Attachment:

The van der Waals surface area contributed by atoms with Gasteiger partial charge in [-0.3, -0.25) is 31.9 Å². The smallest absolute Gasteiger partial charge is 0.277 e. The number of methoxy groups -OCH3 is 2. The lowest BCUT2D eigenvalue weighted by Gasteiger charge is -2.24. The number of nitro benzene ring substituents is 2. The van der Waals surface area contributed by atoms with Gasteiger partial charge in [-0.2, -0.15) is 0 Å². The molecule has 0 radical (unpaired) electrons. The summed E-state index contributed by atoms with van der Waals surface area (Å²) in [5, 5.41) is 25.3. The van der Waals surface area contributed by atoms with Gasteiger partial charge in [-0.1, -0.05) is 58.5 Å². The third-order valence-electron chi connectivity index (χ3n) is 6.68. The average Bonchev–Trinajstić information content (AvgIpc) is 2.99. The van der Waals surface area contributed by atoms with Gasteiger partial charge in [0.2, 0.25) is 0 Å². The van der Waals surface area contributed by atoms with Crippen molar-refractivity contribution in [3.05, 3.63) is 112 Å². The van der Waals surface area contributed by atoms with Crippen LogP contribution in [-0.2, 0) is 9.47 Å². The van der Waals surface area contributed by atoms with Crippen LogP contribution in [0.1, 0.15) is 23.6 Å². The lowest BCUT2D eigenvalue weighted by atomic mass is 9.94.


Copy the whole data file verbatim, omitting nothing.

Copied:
The van der Waals surface area contributed by atoms with Gasteiger partial charge in [-0.3, -0.25) is 31.9 Å². The smallest absolute Gasteiger partial charge is 0.277 e. The number of methoxy groups -OCH3 is 2. The lowest BCUT2D eigenvalue weighted by Gasteiger charge is -2.24. The number of nitro benzene ring substituents is 2. The van der Waals surface area contributed by atoms with Gasteiger partial charge in [-0.2, -0.15) is 0 Å². The molecule has 0 radical (unpaired) electrons. The summed E-state index contributed by atoms with van der Waals surface area (Å²) in [5, 5.41) is 25.3. The van der Waals surface area contributed by atoms with Gasteiger partial charge in [-0.1, -0.05) is 58.5 Å². The third-order valence-electron chi connectivity index (χ3n) is 6.68. The average Bonchev–Trinajstić information content (AvgIpc) is 2.99. The van der Waals surface area contributed by atoms with Gasteiger partial charge in [0.2, 0.25) is 0 Å². The van der Waals surface area contributed by atoms with Crippen molar-refractivity contribution in [3.05, 3.63) is 112 Å². The van der Waals surface area contributed by atoms with Crippen LogP contribution in [-0.2, 0) is 9.47 Å². The van der Waals surface area contributed by atoms with Crippen LogP contribution in [0.1, 0.15) is 23.6 Å². The lowest BCUT2D eigenvalue weighted by atomic mass is 9.94.